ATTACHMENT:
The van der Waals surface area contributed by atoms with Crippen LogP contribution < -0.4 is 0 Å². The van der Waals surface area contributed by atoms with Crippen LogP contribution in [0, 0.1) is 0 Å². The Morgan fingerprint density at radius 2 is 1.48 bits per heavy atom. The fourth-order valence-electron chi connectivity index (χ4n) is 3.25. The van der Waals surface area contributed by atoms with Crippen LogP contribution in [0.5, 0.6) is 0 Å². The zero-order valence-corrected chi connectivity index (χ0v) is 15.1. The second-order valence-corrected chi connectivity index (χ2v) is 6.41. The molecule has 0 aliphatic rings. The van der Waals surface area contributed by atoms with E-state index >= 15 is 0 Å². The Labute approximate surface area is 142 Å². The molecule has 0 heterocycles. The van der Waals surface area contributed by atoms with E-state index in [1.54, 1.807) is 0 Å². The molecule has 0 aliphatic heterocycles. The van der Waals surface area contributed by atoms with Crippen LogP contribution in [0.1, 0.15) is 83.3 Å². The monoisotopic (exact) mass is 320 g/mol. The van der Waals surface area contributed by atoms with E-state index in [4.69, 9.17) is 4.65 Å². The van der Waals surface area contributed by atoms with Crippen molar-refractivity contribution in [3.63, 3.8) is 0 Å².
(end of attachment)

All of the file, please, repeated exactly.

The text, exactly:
The van der Waals surface area contributed by atoms with Crippen LogP contribution < -0.4 is 0 Å². The van der Waals surface area contributed by atoms with Crippen LogP contribution in [0, 0.1) is 0 Å². The Morgan fingerprint density at radius 2 is 1.48 bits per heavy atom. The fourth-order valence-electron chi connectivity index (χ4n) is 3.25. The van der Waals surface area contributed by atoms with Crippen LogP contribution in [0.5, 0.6) is 0 Å². The zero-order valence-corrected chi connectivity index (χ0v) is 15.1. The second-order valence-corrected chi connectivity index (χ2v) is 6.41. The molecule has 0 aliphatic rings. The van der Waals surface area contributed by atoms with E-state index >= 15 is 0 Å². The Labute approximate surface area is 142 Å². The molecule has 0 heterocycles. The van der Waals surface area contributed by atoms with E-state index in [1.54, 1.807) is 0 Å². The molecule has 0 aliphatic heterocycles. The van der Waals surface area contributed by atoms with Crippen LogP contribution in [0.1, 0.15) is 83.3 Å². The monoisotopic (exact) mass is 320 g/mol. The van der Waals surface area contributed by atoms with E-state index in [4.69, 9.17) is 4.65 Å². The van der Waals surface area contributed by atoms with Crippen molar-refractivity contribution in [3.63, 3.8) is 0 Å².